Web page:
Monday 1 May 2017

Government's gagging law restricts discussion.

 Last Saturday I attended  a day conference on "A progressive, sustainable and social future" splendidly organised by the students of Leeds Beckett University.  Clearly the conference was planned long before the calling of the general election, but the fact that it took place at the beginning of an election campaign made it all the more relevant.

But not necessarily more effective.The concurrence of events had the unfortunate effect of stifling the discussion. 

The contributors included representatives of such as Global Justice Now (formerly the World Development Movement, of which I regard myself as a founder member), Jubilee Debt Campaign, War on Want, Friends of the Earth, and many locally based campaigning organisations.

Most are charities, and  as the result of one of the more inept pieces of Conservation legislation, if during an election campaign they say anything that could be interpreted as being for or against a particular party, then their "comments" could be charged to the expenses of the relevant party and, I believe, they could also lose their charitable status.

The initial purpose of the legislation was the perfectly reasonable and highly desirable attempt to control the activities of "lobbyists" representing organisations with their own agendas unduly, and often in secret, influencing the government.  Indeed David Cameron had  presciently predicted that lobbying, after the "cash for questions" and MPs' expenses scandals, was the the next big scandal waiting to happen.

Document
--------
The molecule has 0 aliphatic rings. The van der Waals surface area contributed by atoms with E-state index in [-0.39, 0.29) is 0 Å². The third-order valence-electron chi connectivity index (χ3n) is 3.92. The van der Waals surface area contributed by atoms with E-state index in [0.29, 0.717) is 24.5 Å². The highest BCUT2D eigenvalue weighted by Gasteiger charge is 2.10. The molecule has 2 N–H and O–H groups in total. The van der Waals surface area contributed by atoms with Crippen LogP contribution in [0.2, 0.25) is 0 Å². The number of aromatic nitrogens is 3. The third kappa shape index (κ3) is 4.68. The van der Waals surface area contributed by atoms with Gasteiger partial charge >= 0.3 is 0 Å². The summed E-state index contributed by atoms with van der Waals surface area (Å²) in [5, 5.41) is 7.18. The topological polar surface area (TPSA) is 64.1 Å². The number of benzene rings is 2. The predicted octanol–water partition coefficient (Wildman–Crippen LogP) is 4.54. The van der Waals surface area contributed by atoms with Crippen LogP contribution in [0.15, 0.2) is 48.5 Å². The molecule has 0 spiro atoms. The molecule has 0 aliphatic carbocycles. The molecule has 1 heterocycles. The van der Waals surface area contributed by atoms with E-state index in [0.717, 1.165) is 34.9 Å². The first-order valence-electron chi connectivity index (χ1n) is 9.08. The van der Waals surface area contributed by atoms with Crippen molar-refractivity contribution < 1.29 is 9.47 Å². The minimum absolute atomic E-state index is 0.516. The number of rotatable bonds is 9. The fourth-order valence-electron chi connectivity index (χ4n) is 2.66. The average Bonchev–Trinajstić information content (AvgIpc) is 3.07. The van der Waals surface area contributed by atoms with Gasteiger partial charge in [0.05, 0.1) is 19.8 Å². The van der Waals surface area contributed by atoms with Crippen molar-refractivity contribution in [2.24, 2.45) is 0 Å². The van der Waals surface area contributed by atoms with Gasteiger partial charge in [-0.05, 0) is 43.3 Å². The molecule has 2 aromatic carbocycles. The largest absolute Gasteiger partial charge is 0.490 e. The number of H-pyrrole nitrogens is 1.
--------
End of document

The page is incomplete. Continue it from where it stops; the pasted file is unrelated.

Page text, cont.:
However, the general consensus is that, far from limiting  the activities of big business (eg the Murdoch press, the fracking industry), their access to ministers and civil servants appears to continue much as before, and the main effect of the legislation is to tie the hands of campaigning organisations.

Many of the speakers in the workshops stressed  that they were limited in what they were able to say, although most succeeded in conveying their meanings via. figurative nods and winks.  However, I suspect it is not beyond the bounds of possibility for "spies" to infiltrate similar conferences and "report infringements" to their masters.

This curb on public discussion is not an isolated case.  A report issued last month, listing the level of press freedom in 180 countries, showed that the UK had slipped by 12 places in the last five years, to 40th out of 180 countries.

Shame on us.

Post Script.

In contrast to the gloomy devaluation of British standards mourned above, on 1st May 1840, Britain was at the cutting edge of progress by introducing  the world's first postage stamp, the famous Penny Black.

And, exactly 20 years ago, on 1st May 1997 Labour won the largest post-war majority of any party, it was sunny, and, even though we Liberal Democrats suffered a net loss of one,  we all thoght things could only get better.

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